Anne Marie Verstraeten, BNP Paribas UK Country head reflects on how material science, clean tech, and policy will shape the sustainable finance agenda in the UK. This article was originally published on LinkedIn.
COP26 was a pivotal turning point in bringing industry leaders, policy makers, community activists and scientists together, and my experience of being at the conference is sure to shape my perspective on how we can move forward towards net zero through collaborating across a spectrum of expertise.
Every month I have been encouraged by the sustainability momentum building in finance and our clients in the UK are increasingly integrating sustainable finance into their strategy to help progress their net zero journeys, as recently demonstrated by Marks and Spencer’s progressive sustainability linked loan. Over the last year I have witnessed several new developments in the UK finance sector when it comes to sustainability, and these will inevitably mature as the transition becomes a central objective across every UK financial institution.
Material science matters
At COP26, we saw the importance of material science in addressing transition towards net zero. There were a multitude of new announcements on key areas including; a global pledge for 30% reduction in methane emissions by 2030, a halt to deforestation, calls for net zero emissions in shipping by 2050, commitments to phase down coal, pledges for the development of hydrogen and low carbon steel, in addition to agreements on EVs. Nature was also high on the agenda given the interdependence of the climate and biodiversity crises. How will this affect finance?
The industries our clients operate in are dramatically shifting to accelerate transition and address material emissions reduction across carbon, methane, sulphur and other green- house gases. In parallel, many environmental strategies aim to address nature loss and understand the interconnectivity between the biodiversity crisis and supply chains, especially in the agriculture, retail and fashion sectors. These developments leave no sector untouched. 2022 will be the defining year for embedding material science into sustainable finance, especially here in the UK where many of the world’s largest companies in oil and gas, steel, manufacturing and retail sectors operate.
This means deepening discussions across emissions scopes, understanding the value chains of our clients, materials and waste footprint, and continued innovation so that the metrics for bespoke financing address the transition trajectory in a scientific way.
Collaboration with clean tech is valuable
The role of clean tech is valuable in bridging innovation between existing industry leaders and those at the cutting edge of transition technologies. For the last two years in the UK, we have been collaborating with Tech Nation on its Net Zero programme. It is the UK’s leading growth platform for tech scale ups tackling transition, and the first government-backed programme for supporting the most promising climate tech companies for accelerating the UK’s net zero pathway. These companies are creating new solutions across energy and electricity, agriculture, buildings and cities, supply chain decarbonisation, transport, low carbon data solutions and more. BNP Paribas decided to partner with Tech Nation as many of our clients are grappling with these same challenges. By making the bridge between them and tech founders in their respective fields to create transition technologies, we aim to progress innovation and increase knowledge sharing. We also gathered these groups together at COP26, where we hosted a joint BNP Paribas Tech Nation event with Arctic Basecamp – an organisation that seeks to share scientific knowledge across stakeholder groups. In 2022 we will continue to collaborate with Tech Nation and others at the forefront of clean tech industries.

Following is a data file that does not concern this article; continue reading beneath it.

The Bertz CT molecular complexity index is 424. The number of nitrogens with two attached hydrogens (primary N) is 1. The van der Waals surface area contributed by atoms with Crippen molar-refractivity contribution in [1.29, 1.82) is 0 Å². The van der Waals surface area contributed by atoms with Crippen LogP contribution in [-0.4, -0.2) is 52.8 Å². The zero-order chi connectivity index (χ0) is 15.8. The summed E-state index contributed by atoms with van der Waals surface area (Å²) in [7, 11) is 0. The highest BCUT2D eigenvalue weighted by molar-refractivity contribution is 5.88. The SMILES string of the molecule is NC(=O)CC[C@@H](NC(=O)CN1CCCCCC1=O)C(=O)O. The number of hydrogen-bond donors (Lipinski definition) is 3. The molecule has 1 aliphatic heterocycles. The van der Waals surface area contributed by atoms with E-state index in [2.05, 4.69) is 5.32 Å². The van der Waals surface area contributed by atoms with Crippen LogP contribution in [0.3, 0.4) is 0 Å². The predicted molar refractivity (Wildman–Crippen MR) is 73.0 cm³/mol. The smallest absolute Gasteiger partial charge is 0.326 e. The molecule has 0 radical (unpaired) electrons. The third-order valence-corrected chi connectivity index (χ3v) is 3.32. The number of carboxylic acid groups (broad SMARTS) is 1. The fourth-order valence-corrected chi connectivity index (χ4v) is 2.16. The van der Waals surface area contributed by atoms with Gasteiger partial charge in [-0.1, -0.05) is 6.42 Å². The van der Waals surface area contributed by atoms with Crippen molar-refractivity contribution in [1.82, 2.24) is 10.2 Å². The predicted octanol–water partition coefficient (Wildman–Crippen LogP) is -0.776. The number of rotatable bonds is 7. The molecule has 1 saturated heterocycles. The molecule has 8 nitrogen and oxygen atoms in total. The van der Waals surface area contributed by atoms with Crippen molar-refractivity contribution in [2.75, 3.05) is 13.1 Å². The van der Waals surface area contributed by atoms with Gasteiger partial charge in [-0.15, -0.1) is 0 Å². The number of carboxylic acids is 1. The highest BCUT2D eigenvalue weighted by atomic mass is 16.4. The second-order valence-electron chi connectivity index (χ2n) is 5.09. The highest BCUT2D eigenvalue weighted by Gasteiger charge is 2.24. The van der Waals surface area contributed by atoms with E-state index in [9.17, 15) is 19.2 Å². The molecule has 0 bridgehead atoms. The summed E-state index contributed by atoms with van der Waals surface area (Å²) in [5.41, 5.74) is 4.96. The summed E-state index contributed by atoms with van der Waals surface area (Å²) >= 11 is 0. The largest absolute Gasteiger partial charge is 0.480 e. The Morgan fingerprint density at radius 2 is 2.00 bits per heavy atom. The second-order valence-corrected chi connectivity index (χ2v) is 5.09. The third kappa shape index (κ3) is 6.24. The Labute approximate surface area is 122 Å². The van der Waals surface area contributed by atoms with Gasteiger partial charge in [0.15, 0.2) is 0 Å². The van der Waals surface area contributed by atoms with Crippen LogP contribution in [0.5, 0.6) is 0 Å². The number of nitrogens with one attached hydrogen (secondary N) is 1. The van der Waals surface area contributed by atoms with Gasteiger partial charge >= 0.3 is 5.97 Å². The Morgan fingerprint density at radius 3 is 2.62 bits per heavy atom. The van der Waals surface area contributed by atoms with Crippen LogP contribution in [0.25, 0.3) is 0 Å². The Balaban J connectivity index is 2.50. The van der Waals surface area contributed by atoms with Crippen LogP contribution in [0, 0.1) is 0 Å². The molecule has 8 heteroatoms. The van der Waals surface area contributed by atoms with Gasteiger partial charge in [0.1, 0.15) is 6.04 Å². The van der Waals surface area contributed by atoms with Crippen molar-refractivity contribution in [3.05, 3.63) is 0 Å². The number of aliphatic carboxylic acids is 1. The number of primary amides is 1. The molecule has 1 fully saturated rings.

UK policy push
Policy is a driving force in the UK and will continue to shape 2022 for UK businesses and finance. At COP26 the government outlined a roadmap to scale up transition through encouraging disclosures, collaboration in taskforces and transparency on the transition towards net zero. This includes requiring asset managers, regulated asset owners and listed companies to publish transition plans by 2023. The UK was also the first G20 country to make disclosures aligned to the TCFD mandatory across the UK economy. The government also published a progressive net-zero strategy in October 2021, aimed at accelerating reduction in greenhouse gas emissions and which covers specific sector policies across power, buildings, transport, hydrogen, natural resources, waste, carbon capture and beyond.
We heard several times at COP26 that the confluence of common climate objectives is emerging across policy and business and ultimately marks a turning point in how public and private sector stakeholders are collaborating on solutions to address net zero. This was evident at the COP26 Confederation of British Industry (CBI) hustings where the importance of finance in fostering a sustainable economy, communities and markets was underlined.
Policy in co-operation with finance will undoubtedly remain an important push in the UK in 2022, as businesses navigate the net zero landscape and scale up climate action.